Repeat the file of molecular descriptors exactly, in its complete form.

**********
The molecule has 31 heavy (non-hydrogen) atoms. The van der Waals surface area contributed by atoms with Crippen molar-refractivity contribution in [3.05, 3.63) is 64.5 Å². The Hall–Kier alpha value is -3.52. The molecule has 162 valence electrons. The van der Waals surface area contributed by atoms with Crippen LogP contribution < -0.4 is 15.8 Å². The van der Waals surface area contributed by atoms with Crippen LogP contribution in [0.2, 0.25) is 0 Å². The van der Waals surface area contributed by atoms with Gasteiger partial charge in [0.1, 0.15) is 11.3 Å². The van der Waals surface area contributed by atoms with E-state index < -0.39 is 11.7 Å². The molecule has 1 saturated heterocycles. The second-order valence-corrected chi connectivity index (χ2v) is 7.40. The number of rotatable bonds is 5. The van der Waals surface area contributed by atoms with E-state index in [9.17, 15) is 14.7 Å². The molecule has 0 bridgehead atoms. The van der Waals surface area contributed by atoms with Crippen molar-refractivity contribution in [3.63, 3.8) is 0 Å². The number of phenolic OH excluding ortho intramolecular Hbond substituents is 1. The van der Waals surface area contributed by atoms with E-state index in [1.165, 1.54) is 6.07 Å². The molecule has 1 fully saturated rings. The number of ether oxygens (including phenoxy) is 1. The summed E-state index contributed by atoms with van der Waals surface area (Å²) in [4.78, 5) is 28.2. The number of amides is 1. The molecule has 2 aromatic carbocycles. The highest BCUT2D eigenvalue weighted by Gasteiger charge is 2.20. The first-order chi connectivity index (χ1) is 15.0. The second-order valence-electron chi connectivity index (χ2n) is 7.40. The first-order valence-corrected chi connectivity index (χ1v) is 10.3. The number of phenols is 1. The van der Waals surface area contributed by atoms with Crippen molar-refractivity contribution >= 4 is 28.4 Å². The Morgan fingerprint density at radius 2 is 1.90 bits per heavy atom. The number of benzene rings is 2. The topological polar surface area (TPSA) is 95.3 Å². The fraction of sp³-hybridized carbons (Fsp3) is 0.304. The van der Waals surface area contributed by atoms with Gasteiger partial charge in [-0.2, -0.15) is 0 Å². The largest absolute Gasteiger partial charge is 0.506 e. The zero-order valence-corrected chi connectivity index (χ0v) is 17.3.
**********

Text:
The molecule has 31 heavy (non-hydrogen) atoms. The van der Waals surface area contributed by atoms with Crippen molar-refractivity contribution in [3.05, 3.63) is 64.5 Å². The Hall–Kier alpha value is -3.52. The molecule has 162 valence electrons. The van der Waals surface area contributed by atoms with Crippen LogP contribution < -0.4 is 15.8 Å². The van der Waals surface area contributed by atoms with Crippen LogP contribution in [0.2, 0.25) is 0 Å². The van der Waals surface area contributed by atoms with Gasteiger partial charge in [0.1, 0.15) is 11.3 Å². The van der Waals surface area contributed by atoms with E-state index < -0.39 is 11.7 Å². The molecule has 1 saturated heterocycles. The second-order valence-corrected chi connectivity index (χ2v) is 7.40. The number of rotatable bonds is 5. The van der Waals surface area contributed by atoms with E-state index in [9.17, 15) is 14.7 Å². The molecule has 0 bridgehead atoms. The van der Waals surface area contributed by atoms with Crippen molar-refractivity contribution in [3.63, 3.8) is 0 Å². The number of phenolic OH excluding ortho intramolecular Hbond substituents is 1. The van der Waals surface area contributed by atoms with E-state index in [1.165, 1.54) is 6.07 Å². The molecule has 1 fully saturated rings. The number of ether oxygens (including phenoxy) is 1. The summed E-state index contributed by atoms with van der Waals surface area (Å²) in [4.78, 5) is 28.2. The number of amides is 1. The molecule has 2 aromatic carbocycles. The highest BCUT2D eigenvalue weighted by Gasteiger charge is 2.20. The first-order chi connectivity index (χ1) is 15.0. The second-order valence-electron chi connectivity index (χ2n) is 7.40. The first-order valence-corrected chi connectivity index (χ1v) is 10.3. The number of phenols is 1. The van der Waals surface area contributed by atoms with Crippen molar-refractivity contribution >= 4 is 28.4 Å². The Morgan fingerprint density at radius 2 is 1.90 bits per heavy atom. The number of benzene rings is 2. The topological polar surface area (TPSA) is 95.3 Å². The fraction of sp³-hybridized carbons (Fsp3) is 0.304. The van der Waals surface area contributed by atoms with Gasteiger partial charge in [-0.2, -0.15) is 0 Å². The largest absolute Gasteiger partial charge is 0.506 e. The zero-order valence-corrected chi connectivity index (χ0v) is 17.3.